Social distancing laws cause only small losses of economic activity during the COVID-19 pandemic in Scandinavia, Proceedings of the National Academy of Sciences, 2020Coauthors: Asger Lau Andersen, Emil Toft Hansen and Niels Johannesen
The Distortive Effect of Too-Big-To-Fail: Evidence from the Danish Market for Retail Deposits, The Review of Financial Studies, 2019Coauthors: Rajkamal Iyer, Thais Lærkholm Jensen and Niels Johannesen
Bailing out the Kids: New Evidence on Informal Insurance from One Billion Bank Transfers, CEPR Working Paper SeriesCoauthors: Asger Lau Andersen and Niels Johannesen
Coverage: The Economist, The Guardian
Presentations: NBER Summer Institute on Public Economics, 2020; CEPR Household Finance Conference Rhodes 2019
Consumer Responses to the COVID-19 Crisis: Evidence from Bank Account Transaction Data, CEPR Covid Economics Working Papers, Issue 7Coauthors: Asger Lau Andersen, Emil Toft Hansen and Niels Johannesen
Learning About Social Networks from Mobile Money TransfersAbstract: The increasing popularity of mobile money transfer apps is generating population-scale data on real-world social ties through the social exchange of money. I show how data from these apps provides researchers with an opportunity to better comprehend social networks and their role in social and economic behavior. I construct a social network from the near universe of person-to-person mobile money transfers in Denmark, based on records from a dominant app used by 80% of the population. Exploiting complete data on socio-economic indicators, family structure and institutional attachments from government registers, I detail the network’s structural properties and their striking accordance with those of other large-scale social networks, like Facebook. I also provide novel insights on the extent of segregation and integration in social networks according to economic status and country-of-origin. To show how these data can be used to understand causal social influences on behaviours, I link the network to income, balance sheet and bank account transaction data and explore the effects of income shocks to friends on individuals' spending decisions. Individuals exposed to a friend losing their job cut back their expenditure in the same month as their displaced friend and their spending remains depressed over the estimation window. The reduction in spending includes social expenditures, such as food away from home and travel, and personal durable expenditures, including home improvements, home furnishings and purchases at department stores. The timing and composition of spending reductions suggest that friends’ adverse experiences may affect individuals’ perceptions of their own economic security.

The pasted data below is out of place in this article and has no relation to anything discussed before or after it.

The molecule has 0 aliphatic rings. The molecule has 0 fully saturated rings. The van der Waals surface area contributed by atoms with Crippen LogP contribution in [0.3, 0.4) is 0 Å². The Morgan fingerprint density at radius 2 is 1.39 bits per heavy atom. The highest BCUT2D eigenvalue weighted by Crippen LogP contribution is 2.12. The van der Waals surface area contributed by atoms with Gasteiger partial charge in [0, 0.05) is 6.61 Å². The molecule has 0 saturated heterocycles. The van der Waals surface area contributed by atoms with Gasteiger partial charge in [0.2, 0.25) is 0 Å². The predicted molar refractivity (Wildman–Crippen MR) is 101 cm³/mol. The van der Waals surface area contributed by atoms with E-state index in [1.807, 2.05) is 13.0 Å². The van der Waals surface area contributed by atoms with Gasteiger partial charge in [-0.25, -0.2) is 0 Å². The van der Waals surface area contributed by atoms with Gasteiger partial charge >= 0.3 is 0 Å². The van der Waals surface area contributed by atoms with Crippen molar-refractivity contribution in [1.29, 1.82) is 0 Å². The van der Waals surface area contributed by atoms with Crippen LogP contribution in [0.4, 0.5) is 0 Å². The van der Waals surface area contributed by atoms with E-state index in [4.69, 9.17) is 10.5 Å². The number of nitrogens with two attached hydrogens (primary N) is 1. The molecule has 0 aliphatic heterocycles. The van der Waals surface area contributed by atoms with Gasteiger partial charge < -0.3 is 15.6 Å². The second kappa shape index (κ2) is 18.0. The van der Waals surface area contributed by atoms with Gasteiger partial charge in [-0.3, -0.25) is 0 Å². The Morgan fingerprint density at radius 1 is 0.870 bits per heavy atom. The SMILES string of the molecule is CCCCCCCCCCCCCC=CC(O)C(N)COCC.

How do Households Respond to Job Loss? Lessons from Multiple High-Frequency Data SetsCoauthors: Asger Lau Andersen, Amalie Sofie Jensen, Niels Johannesen, Claus Thustrup Kreiner and Søren Leth-Petersen
Peer Effects in Stock Market InvestingCoauthors: Theresa Kuchler and Johannes Stroebel
Consumption Responses to Stock Market Wealth ShocksCoauthors: Asger Lau Andersen and Niels Johannesen
Tackling Financial Problems Can Require Non-Financial Solutions
MIT Golub Center for Finance and Policy Policy Brief, May 2017
Too-Big vs. Too-Frail?
MIT Golub Center for Finance and Policy Policy Brief, March 2017
Reforms in Higher Education = Higher Quality Provision and Better Informed Choice?
Coauthor: Helen Simpson, Centre for Market and Public Organisation, Research in Public Policy, September 2013